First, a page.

Sunday, February 28, 2016

Ölbeat 011: Hopping Brewsters Warthog IPA

Brewery: Hopping Brewsters
Country: Finland
Style: India Pale Ale
Abv: 5,4 %
Some similarities between the warplane and Pumbaa?

Hopping Brewsters, started in 2013, is a Finnish microbrewery from Akaa in Pirkanmaa region. I have tasted some of their beers - i.e. this one and Starkadr, a special gruit ale - in fairs and pubs, but finding their bottlings in stores and Alko has proven to be a challenge for me. Once I got a chance to buy Warthog, I grabbed couple of bottles with me.

What about the beer?
Colour is clear golden orange with thick white head. Aroma has strong, overwhelming scent of lemon and grapefruit. Taste attacks with dry and very hoppy bitter in the first bite. Notes of grapefruit and orange appear. Palate is bitter and piny, aftertaste adds heavy dry elements to these. When the beer warms up a little bit, grapefruit and lemon step forth in the taste.

Strong hops, lots of pine and dry bitterness and scent & taste of citrus fruits turn Warthog into a very beasty India Pale Ale. The bottle label promises US West Coast style, and the brew gets at least very near to the target.


Since the brew has got its name from a war aircraft, Fairchild Republic A-10 Thunderbolt II, there weren't many appropriate song choices available. Even though "Warthog" is not an air combat fighter, we'll forget the tiny mistake in details while listening to this:

Iron Maiden: Aces High (YouTube)

From the 1984 album, Powerslave, the song was written by Steve Harris, the band's bassist and primary songwriter. Instrumentally the song is pure traditional "Maiden metal" with fast tempo, solid bass & drum patterns, guitar riffs and vocalist Bruce Dickinson hitting some sick high notes. Lyrics are narrated from the viewpoint of British Spitfire pilot, who fights against German ME-109's in World War II. The fate of the pilot is left unclear, since the song ends with the pilot heading straight for the enemy and pressing down his guns. Warthog IPA can be compared to the skillful pilot of the song, but whether it's enough to keep the brewery in the air remains open. "Waiting for more brews, guys", that means.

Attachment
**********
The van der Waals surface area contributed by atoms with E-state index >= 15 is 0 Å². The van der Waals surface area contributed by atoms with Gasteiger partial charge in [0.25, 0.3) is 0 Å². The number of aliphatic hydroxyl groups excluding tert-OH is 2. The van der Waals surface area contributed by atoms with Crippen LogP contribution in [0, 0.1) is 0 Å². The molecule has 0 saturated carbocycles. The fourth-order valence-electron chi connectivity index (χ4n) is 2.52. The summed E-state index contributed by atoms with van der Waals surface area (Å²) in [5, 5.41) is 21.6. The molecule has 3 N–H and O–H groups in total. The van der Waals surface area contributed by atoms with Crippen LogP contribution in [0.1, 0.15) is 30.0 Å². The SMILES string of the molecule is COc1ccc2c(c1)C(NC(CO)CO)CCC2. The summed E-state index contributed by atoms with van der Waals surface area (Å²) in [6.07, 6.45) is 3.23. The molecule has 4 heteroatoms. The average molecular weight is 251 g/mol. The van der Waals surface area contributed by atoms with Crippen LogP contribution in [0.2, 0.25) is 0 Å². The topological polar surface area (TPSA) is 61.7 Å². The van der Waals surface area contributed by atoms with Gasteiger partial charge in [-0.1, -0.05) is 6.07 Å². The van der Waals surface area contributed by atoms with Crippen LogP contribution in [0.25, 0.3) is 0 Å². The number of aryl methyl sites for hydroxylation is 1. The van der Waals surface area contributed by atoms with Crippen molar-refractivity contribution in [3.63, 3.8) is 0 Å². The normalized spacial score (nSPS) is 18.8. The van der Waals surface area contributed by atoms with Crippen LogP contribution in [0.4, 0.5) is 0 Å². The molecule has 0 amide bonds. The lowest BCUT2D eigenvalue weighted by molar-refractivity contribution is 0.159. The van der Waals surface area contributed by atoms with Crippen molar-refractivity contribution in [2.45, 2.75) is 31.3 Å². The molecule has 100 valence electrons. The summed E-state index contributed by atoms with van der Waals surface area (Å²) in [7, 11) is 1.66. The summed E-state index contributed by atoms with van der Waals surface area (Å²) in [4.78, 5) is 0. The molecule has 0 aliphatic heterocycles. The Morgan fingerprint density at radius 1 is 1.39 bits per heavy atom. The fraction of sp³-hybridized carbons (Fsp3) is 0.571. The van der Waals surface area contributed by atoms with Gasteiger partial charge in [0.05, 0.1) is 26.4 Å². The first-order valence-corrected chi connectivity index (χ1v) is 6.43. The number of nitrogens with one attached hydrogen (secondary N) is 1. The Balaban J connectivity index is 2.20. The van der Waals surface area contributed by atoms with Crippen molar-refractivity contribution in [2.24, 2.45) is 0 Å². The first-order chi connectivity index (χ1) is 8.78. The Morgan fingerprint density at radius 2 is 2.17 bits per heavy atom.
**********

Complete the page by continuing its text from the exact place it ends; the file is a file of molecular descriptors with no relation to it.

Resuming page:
Sunday, February 7, 2016

Ölbeat 010: Founders Curmudgeon Old Ale

Brewery: Founders Brewing Company 
Country: United States
Style: Old Ale
Abv: 9,8 %
Despite the name not a curmudgeon brew...
Founders Brewing Company is a craft brewery in Grand Rapids, Michigan, USA. The brewery was founded in 1997 by Dave Engbers and Mike Stevens - two college graduates. As a winner of multiple brewery and beer awards and constantly high in worldwide brewery ranks (e.g. in 2013 Ratebeer's 3rd best brewery of all time) one expects special quality from the beer. Having tasted All Day IPA, Pale Ale and Centennial IPA before it was time to step out of the comfort zone and try something different.

What about the beer?
Colour is amber red with just noticable beige head. Aroma has a gentle scent of sweet smooth bourbon whiskey. Taste starts with molasses-driven sweetness of caramel malts. A layer of American bourbon taste with oak, vanilla and toffee - reminds me of Maker's Mark - spreads quickly into mouth. Palate and aftertaste add mild hops to the picture and in the finish there's a nice warming feeling of alcohol.

It seems that the oak-aging has rounded the sweet edge of the molasses and added the bourbon-like twist to the experience. The result is a smooth and balanced brew with complexity and unpredictability. Old ale is not an everyday beer style, and surely Curmudgeon is not - because of its rare excellence - a beer for every day.


Since the beer made me feel good from the first sip, I put the feeling in front and settle for this classic:

The Doobie Brothers: Long Train Runnin' (YouTube)

From the 1973 album The Captain and Me, the song was written by the band's singer-guitarist Tom Johnston. Known for it's catchy guitar-bass line it was played by the band for three years before being recorded. The song's music was easily put together but the building the lyrics took some years: before the recording the band named it e.g. 'Osborne' and 'Parliament' and Johnston sang the lyrics that came into his head. Even the final lyrics were written quickly in a bathroom, and according to Johnston have no deeper meaning. But do you really need something deeper than: "Without love, where would you be right now?" With Curmudgeon Old Ale, I didn't.